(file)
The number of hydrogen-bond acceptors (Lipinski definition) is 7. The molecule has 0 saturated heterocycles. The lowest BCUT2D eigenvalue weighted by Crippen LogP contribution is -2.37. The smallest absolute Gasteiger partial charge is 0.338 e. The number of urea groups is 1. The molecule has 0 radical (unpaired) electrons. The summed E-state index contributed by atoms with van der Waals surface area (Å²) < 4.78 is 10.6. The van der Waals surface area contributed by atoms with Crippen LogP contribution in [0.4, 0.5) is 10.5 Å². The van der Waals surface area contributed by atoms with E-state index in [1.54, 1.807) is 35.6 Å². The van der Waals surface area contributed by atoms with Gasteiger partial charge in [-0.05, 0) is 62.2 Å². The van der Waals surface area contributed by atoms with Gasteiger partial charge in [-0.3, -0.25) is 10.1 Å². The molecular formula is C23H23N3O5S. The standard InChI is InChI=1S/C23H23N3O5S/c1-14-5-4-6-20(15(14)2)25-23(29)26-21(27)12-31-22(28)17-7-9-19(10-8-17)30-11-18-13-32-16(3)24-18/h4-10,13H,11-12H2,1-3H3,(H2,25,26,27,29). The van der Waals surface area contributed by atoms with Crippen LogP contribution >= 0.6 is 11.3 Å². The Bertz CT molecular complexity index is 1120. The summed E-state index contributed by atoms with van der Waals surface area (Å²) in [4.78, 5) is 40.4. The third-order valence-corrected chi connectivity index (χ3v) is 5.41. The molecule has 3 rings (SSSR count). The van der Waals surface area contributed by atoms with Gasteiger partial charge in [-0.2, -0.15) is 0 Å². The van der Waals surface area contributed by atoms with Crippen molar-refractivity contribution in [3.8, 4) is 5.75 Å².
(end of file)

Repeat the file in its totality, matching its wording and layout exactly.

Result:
The number of hydrogen-bond acceptors (Lipinski definition) is 7. The molecule has 0 saturated heterocycles. The lowest BCUT2D eigenvalue weighted by Crippen LogP contribution is -2.37. The smallest absolute Gasteiger partial charge is 0.338 e. The number of urea groups is 1. The molecule has 0 radical (unpaired) electrons. The summed E-state index contributed by atoms with van der Waals surface area (Å²) < 4.78 is 10.6. The van der Waals surface area contributed by atoms with Crippen LogP contribution in [0.4, 0.5) is 10.5 Å². The van der Waals surface area contributed by atoms with E-state index in [1.54, 1.807) is 35.6 Å². The van der Waals surface area contributed by atoms with Gasteiger partial charge in [-0.05, 0) is 62.2 Å². The van der Waals surface area contributed by atoms with Gasteiger partial charge in [-0.3, -0.25) is 10.1 Å². The molecular formula is C23H23N3O5S. The standard InChI is InChI=1S/C23H23N3O5S/c1-14-5-4-6-20(15(14)2)25-23(29)26-21(27)12-31-22(28)17-7-9-19(10-8-17)30-11-18-13-32-16(3)24-18/h4-10,13H,11-12H2,1-3H3,(H2,25,26,27,29). The van der Waals surface area contributed by atoms with Crippen LogP contribution >= 0.6 is 11.3 Å². The Bertz CT molecular complexity index is 1120. The summed E-state index contributed by atoms with van der Waals surface area (Å²) in [4.78, 5) is 40.4. The third-order valence-corrected chi connectivity index (χ3v) is 5.41. The molecule has 3 rings (SSSR count). The van der Waals surface area contributed by atoms with Gasteiger partial charge in [-0.2, -0.15) is 0 Å². The van der Waals surface area contributed by atoms with Crippen molar-refractivity contribution in [3.8, 4) is 5.75 Å².